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Indeed, the coalescence of condolence and commitment occurring in the United States is a mirror of the solidarity that parties across the Israeli domestic political scene have created in the wake of the attacks by Hamas.

“This is a horrific, barbaric, unprovoked terrorist attack on civilians and merciless examples of hostage-taking,” said Alan Solomont, emeritus chair of J Street, an American Jewish group that has been critical of Mr. Netanyahu and that advocates a two-state solution to the Israeli-Palestinian conflict. “There’s no place for this in a civilized world. There was a changing dynamic in the Middle East and an increasing willingness on the part of many Arab nations to accept Israel, but Hamas and its backers have succeeded in blowing that up along with the lives of many civilians.”

Speaking shortly after a Zoom meeting of J Street members, Mr. Solomont said the group “has always supported human rights, has been opposed to the occupation, and finds this current government unacceptable – but all feel solidarity with the people of Israel today and join in anguish over the trauma they are experiencing.”

The relationship Jews have with the Jewish state is as complicated as it is strong.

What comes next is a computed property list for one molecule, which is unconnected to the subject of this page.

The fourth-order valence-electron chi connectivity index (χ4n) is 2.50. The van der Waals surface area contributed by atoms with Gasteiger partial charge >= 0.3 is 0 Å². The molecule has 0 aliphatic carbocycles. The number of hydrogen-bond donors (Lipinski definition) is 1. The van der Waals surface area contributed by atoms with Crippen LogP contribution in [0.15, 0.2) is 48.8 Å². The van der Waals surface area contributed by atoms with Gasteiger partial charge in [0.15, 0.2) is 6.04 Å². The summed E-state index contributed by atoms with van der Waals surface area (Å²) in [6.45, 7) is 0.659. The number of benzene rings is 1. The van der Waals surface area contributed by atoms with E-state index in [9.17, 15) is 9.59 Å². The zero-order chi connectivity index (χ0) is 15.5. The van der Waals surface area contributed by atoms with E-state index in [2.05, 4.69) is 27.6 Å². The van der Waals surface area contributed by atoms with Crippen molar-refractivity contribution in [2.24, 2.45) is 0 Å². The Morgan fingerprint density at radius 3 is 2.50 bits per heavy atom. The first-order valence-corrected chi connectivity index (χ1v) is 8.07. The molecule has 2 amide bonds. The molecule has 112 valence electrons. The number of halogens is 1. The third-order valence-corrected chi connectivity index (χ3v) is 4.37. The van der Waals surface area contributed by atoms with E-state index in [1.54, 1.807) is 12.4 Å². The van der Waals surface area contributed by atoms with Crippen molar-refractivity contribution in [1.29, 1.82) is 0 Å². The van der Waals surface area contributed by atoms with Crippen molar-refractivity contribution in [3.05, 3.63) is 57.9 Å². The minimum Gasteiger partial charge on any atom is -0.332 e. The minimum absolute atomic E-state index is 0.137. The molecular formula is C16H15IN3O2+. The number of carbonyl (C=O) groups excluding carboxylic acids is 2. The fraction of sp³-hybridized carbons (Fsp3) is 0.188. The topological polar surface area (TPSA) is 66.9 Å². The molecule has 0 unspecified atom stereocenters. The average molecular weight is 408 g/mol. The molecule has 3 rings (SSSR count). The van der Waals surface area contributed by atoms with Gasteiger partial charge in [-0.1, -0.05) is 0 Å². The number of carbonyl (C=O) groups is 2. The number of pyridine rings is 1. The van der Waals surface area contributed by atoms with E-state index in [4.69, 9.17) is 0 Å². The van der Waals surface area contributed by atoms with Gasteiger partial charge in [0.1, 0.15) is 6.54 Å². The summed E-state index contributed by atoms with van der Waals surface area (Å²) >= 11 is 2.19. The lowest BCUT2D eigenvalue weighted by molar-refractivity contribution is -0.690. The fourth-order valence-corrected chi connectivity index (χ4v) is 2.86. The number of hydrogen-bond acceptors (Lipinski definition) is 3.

“Jews in the United States have felt a special responsibility to protect and aid Israel,” Jack Wertheimer, professor of American Jewish history at the Jewish Theological Seminary, wrote in a landmark 2008 chapter in the American Jewish Yearbook. “Yet simultaneously, American Jews have also maintained undiminished allegiance and profound gratitude to their land of residence, whose ethos from its inception has been shaped by the belief that America is the Promised Land.”

A Pew Research Center survey released in 2021 found that nearly three in five American Jews avowed that they are very or somewhat emotionally attached to Israel – a sentiment held by majorities in all of the largest U.S. Jewish denominations, though Orthodox Jews (at a rate of 82 per cent) and Conservative Jews (at 78 per cent) were far more likely to share that view than Reform Jews (at 58 per cent).

Since the Six Day War of 1967, Jews – sometimes without formal invitation, often through organized efforts – have gathered in community centres and synagogue sanctuaries to share their anxieties, to steel themselves for the travails ahead, and to pray for Israel. But in the five years since the mass killing of 11 Jews at prayer at Pittsburgh’s Tree of Life synagogue, concerns about the security of Jews in the Middle East have been married with concerns about the security of Jews in the United States.

“We are monitoring conditions very closely and are providing advice and guidance to institutions about their security posture,” said Michael Masters, national director of Secure Community Network, a kind of security agency created by the Jewish Federations of North America. “We’re co-ordinating with law enforcement to assure the safety of our communities at this difficult time.”